Really helpful post sickof. I'll read it a few times to help me get the frame of mind and tone right in my head.

In honestly, ds has a lot to gain from my investing in this relationship, unlike many others gone before, and I don't want to either pee them off, or reduce my expectations of ds nor his pace of learning.

Oh I can bribe them Keepon. I have a garage full of plastacine that is there's if they want it............

sickofsocalledexperts Wed 27-Feb-13 18:10:13

Also, depending on how big a deal it is, sometimes you might have to lose a battle to win the war. There are very few decent SS around, so even a flawed decent one is worth its weight in gold

mymatemax Wed 27-Feb-13 18:18:06

I must admit that I dont interfere with the actual teaching etc. I try to leave that to the school. As long as ds2 is happy & progressing (as a person not NEC academically) then I tend to let them be the judge of his learning. I offer ideas & strategies & we bounce & share ideas. Generally speak daily when I hand him over. I always find keeping it less formal is the most positive way of working together.

zzzzz Wed 27-Feb-13 18:19:58

Be able to list four or five things they've done we'll and contrast it with other providers. Ie butter them up . Keep these to drop like honey bombs when arms start crossing.

Always present the infamous shit sandwich. Ie good bad good

Express gratitude if it is deserved

If your request is refused even given your expert experience bow to their experience and ask if they would be willing to try your idea for a brief time

Imply that other professionals would be interested to hear how this particular approach worked at school

Shake hands firmly palm at least perpendicular to floor
Make people wait for your thoughts
Sit with your back to the light on the highest chair
Raise your chin when talking to others
Finnish the meeting by thanking everyone for their input

silverfrog Wed 27-Feb-13 18:28:35

I agree with sickof that sometimes you have to lose a battle (or ignore an issue for a little while) in order to win a war.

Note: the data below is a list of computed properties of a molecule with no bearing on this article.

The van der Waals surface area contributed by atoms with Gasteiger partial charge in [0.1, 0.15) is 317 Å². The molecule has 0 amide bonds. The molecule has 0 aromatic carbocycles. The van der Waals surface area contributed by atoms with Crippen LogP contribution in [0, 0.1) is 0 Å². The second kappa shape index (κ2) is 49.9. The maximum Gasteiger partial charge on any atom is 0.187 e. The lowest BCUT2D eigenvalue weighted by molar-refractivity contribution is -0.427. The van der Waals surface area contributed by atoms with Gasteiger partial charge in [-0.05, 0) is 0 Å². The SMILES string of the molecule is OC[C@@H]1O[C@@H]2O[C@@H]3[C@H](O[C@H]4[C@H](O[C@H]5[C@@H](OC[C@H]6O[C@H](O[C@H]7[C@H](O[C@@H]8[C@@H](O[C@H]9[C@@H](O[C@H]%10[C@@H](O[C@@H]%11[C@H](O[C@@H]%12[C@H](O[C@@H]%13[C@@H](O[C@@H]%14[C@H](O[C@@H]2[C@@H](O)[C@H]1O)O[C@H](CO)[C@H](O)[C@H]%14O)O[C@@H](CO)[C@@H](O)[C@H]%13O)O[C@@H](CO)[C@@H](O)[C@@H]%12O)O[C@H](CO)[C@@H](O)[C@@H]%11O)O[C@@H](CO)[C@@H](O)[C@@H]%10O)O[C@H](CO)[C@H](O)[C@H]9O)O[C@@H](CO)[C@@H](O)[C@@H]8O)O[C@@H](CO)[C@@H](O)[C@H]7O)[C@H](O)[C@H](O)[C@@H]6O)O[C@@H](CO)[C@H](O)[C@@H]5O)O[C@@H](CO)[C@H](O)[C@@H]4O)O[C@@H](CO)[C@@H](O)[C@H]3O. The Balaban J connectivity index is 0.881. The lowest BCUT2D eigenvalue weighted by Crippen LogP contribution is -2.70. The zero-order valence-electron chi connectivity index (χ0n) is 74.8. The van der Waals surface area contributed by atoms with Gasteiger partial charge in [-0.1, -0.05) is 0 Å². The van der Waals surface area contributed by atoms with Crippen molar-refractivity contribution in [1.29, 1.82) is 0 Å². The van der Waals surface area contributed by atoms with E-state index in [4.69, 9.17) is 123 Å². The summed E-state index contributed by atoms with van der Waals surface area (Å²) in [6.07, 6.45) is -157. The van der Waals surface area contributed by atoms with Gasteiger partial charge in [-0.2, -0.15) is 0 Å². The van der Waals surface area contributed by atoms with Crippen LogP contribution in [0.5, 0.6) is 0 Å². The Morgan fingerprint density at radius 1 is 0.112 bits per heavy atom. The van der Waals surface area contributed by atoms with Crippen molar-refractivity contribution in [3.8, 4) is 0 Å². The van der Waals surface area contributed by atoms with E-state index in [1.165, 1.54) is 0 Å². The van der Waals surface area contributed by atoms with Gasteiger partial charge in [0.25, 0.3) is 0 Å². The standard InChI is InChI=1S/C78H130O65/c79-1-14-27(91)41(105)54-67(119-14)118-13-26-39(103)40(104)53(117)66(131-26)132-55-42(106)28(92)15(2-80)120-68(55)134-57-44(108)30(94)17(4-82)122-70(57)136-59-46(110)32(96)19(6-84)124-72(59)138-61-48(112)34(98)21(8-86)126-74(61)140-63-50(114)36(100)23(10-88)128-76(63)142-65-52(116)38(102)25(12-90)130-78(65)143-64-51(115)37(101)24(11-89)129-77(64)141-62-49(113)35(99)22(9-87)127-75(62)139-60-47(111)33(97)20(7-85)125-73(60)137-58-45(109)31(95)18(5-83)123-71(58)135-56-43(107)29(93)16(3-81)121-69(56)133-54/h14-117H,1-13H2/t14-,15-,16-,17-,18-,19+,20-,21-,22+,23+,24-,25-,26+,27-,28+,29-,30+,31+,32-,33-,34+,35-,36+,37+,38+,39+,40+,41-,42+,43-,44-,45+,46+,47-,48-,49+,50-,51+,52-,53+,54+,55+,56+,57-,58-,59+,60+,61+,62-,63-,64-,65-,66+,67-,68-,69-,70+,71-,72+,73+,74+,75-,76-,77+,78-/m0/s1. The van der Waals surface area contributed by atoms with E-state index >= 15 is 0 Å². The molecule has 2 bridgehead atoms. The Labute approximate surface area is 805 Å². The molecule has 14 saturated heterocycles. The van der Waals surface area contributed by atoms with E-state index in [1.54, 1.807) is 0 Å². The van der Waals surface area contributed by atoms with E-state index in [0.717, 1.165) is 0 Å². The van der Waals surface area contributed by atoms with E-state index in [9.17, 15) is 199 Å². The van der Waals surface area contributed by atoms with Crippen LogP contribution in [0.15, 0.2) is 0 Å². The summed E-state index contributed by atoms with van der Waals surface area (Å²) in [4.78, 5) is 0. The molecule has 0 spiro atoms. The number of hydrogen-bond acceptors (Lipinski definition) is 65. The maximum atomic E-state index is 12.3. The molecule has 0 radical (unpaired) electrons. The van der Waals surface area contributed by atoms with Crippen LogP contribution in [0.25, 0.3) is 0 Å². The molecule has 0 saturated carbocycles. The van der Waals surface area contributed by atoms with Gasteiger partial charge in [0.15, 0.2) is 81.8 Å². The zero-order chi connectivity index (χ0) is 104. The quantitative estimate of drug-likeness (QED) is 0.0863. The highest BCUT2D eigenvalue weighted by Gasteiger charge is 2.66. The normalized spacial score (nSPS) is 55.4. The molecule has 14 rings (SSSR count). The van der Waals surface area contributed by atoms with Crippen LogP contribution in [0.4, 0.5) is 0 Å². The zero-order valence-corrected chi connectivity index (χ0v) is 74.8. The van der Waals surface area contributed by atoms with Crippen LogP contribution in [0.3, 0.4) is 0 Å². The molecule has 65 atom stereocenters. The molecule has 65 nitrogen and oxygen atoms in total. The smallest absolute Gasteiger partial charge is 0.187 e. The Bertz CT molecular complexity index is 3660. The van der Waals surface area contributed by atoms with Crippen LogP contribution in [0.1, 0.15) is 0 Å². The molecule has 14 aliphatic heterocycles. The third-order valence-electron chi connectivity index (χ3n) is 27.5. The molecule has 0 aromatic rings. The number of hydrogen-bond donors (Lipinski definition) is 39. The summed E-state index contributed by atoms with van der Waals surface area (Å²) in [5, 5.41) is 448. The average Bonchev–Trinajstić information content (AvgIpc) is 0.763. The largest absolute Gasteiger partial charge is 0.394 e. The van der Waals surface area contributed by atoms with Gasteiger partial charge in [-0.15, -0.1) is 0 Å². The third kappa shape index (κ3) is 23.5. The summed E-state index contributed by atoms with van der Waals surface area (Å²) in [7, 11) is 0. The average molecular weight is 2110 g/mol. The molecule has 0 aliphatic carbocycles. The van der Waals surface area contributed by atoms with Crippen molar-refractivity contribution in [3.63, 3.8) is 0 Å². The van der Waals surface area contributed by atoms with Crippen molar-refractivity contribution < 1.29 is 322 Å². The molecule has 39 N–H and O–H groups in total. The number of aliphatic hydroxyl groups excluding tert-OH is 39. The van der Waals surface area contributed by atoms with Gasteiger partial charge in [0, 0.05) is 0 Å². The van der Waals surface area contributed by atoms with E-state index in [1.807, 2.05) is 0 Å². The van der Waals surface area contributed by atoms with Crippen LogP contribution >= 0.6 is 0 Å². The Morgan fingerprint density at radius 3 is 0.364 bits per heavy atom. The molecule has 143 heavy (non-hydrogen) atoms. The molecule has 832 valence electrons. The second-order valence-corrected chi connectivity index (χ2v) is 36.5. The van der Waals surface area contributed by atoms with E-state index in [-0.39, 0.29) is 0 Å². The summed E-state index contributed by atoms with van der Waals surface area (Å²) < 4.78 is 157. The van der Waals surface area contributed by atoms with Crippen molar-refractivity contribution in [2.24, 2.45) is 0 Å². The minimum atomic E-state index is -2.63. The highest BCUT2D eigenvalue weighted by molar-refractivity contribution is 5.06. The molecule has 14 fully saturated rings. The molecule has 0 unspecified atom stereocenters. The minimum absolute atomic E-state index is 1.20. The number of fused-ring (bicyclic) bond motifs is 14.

I find sometiems that I have said the same thing to dd1's school a number of different ways before the penny drops and they say 'oh, right. thanks for that, we'll bear ti in mind'. Doesn't sound very positive on their part, but it does actually mean that they are keeping it in mind when planning the next step.

we are in the middle of an issue with dd1 at the moment, and they have ended up exactly where I predicted they might. it is ok, and totally recoverable, but I don't know why they had to end up here, iyswim, when it was pretty obvious that it would happen (obvious to us at home, anyway).

on the other hand, it does mean that they now have first hand data on how to handle dd1, which will defintiely come in useful to them over the years, as it is all about how she handles praise/reinforcement. so a case of blurring over details to look at the bigger picture, really.

sickofsocalledexperts Wed 27-Feb-13 18:39:52

In my work career, we used to call this the "Not Invented Here" syndrome

Ie, people don't want to do something unless they came up with the idea in the first place.

So our job is to gently guide them so that they come up with the ideas themselves,

Sounds like a very good case of NIh syndrome, silverfrog!

lougle Wed 27-Feb-13 18:48:22

Perhaps it would help to take a step back from the positions each of you occupy and look at what the common goal is?